Why does Monica Bonvicini like smashing things up?
Whether it's shattered safety glass or hammered dry walling the Italian artist sees the beauty in destruction
Plenty of artists, from Michelangelo to Agnes Martin, have destroyed their own art. Some, like Gustav Metzger have placed destruction at the central element of select works. Yet no one does smashing quite like Monica Bonvicini. The Italian-born, Berlin-based artist approaches the modern, built environment with a critic’s eye and a vandal’s arsenal. From the broken glass box of White (2003), and the shattered glazing of Stairway to Hell (2003), through to the punctured walls of her video, Hammering Out An Old Argument (1998), here’s an artist who makes from the breaks. But why does she distress her works like this? It’s a question the artist answers in the interview section of our new monograph. Here’s how she sees it:
"I have often said that there is no construction without destruction. I don’t think that artists just create things out of their own flowery fantasies. As Lenin once said, the aim is to be more radical than reality is. Try that!" Commenting on her propensity to smash glass Bonvicini says:
"That’s what glass is there for in the first place. Like the glass cube on the first floor of Stairway to Hell (2003) in Istanbul, or White (2003). In general, though, I’m not very happy with the aesthetic result of my smashing glass. The process has a lot to do with the force applied to the hammer, and I’m not very strong. The best results I can manage are nice, perfect circles, and of course that’s not something I like.
"Many of the reviews of the smashed glass pieces mistakenly say that I used a gun to shoot and break the glass. This is not accurate at all. To shoot a gun requires a totally different approach. Its actions relate to different issues, its violence is detached and evokes issues I am not interested in talking about. I’m using a hammer, not a gun, not a stone. There is a sense to that. I’ve actually also applied some vandalism to my own works early on such as in I Believe in The Skin of Things as in That of Women (1999), or thrown paint on drawings, staining so to speak, what I’ve drawn, as in, for example, The Greater The Pleasure or Desire (2006). So, yes, destruction is surely inherent to creation. To create and to destroy are two sides of the same coin."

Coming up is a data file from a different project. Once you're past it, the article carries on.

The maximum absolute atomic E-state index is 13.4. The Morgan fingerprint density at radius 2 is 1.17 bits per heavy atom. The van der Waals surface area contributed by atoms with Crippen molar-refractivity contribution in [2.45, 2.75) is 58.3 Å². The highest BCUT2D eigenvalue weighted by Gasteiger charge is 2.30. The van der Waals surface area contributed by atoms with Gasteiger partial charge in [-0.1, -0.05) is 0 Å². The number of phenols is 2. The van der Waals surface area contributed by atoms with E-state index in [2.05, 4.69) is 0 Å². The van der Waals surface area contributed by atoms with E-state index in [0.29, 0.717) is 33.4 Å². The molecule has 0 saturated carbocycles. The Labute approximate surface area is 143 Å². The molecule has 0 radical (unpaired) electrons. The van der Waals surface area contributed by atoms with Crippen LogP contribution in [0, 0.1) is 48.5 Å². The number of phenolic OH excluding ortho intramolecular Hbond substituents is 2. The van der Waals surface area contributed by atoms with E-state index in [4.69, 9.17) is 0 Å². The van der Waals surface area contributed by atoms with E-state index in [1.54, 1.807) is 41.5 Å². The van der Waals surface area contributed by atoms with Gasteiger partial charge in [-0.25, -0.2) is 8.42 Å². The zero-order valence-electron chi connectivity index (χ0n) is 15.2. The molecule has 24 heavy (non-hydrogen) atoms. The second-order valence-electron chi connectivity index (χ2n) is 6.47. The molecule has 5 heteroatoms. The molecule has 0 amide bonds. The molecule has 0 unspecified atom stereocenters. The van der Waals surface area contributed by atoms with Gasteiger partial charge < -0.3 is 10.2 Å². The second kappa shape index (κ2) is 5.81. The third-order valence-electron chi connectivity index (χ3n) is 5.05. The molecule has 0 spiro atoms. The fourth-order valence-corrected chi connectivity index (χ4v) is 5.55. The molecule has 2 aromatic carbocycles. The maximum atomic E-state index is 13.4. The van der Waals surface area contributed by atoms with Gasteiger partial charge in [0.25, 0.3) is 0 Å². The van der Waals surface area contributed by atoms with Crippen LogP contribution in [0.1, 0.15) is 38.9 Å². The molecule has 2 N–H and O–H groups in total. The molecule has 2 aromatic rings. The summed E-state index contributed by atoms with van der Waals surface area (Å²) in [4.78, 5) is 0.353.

Yet why is it always the materials of architecture, and modern architecture at that she feels drawn to destroy? It’s an idea Professor Janet Kraynak explores in the survey section of our new book too.
“Plastered and Hammering Out (an old argument), disrupt, intervene into, and otherwise compromise the built environment,” Kraynak argues. “But their attack is as much aimed at ideas in and of architecture as at its existence as a physical entity. In short, architecture understood in these terms represents a discursive field – one inhabited by language, by symbolic meanings, by ideology – that must be deconstructed or, in some cases, destroyed. Hence the physical violations that Bonvicini performs against architectural elements: ‘hammering out’ or being ‘plastered’ are both terms with double meanings, a play on language that lends itself to literal and figurative readings.”
Kraynak explores this further a couple of paragraphs along: “In White, as in numerous other ‘smashed glass’ works (such as Stonewall 3, discussed below), Bonvicini conjures the thinking of architectural theorist, Bernard Tschumi, who famously wrote that ‘architecture is the ultimate erotic object, because an architectural act, brought to the level of excess, is the only way to reveal both the traces of history and its own immediate experiential truth.”
It takes an artist like Bonvicini to link these vandal-like blows to the erotic, controlling nature of the glass-skinned buildings we now take for granted. To learn more about Bonvicini in five key works, go here; for a richer understanding of her life and work buy our new monograph here.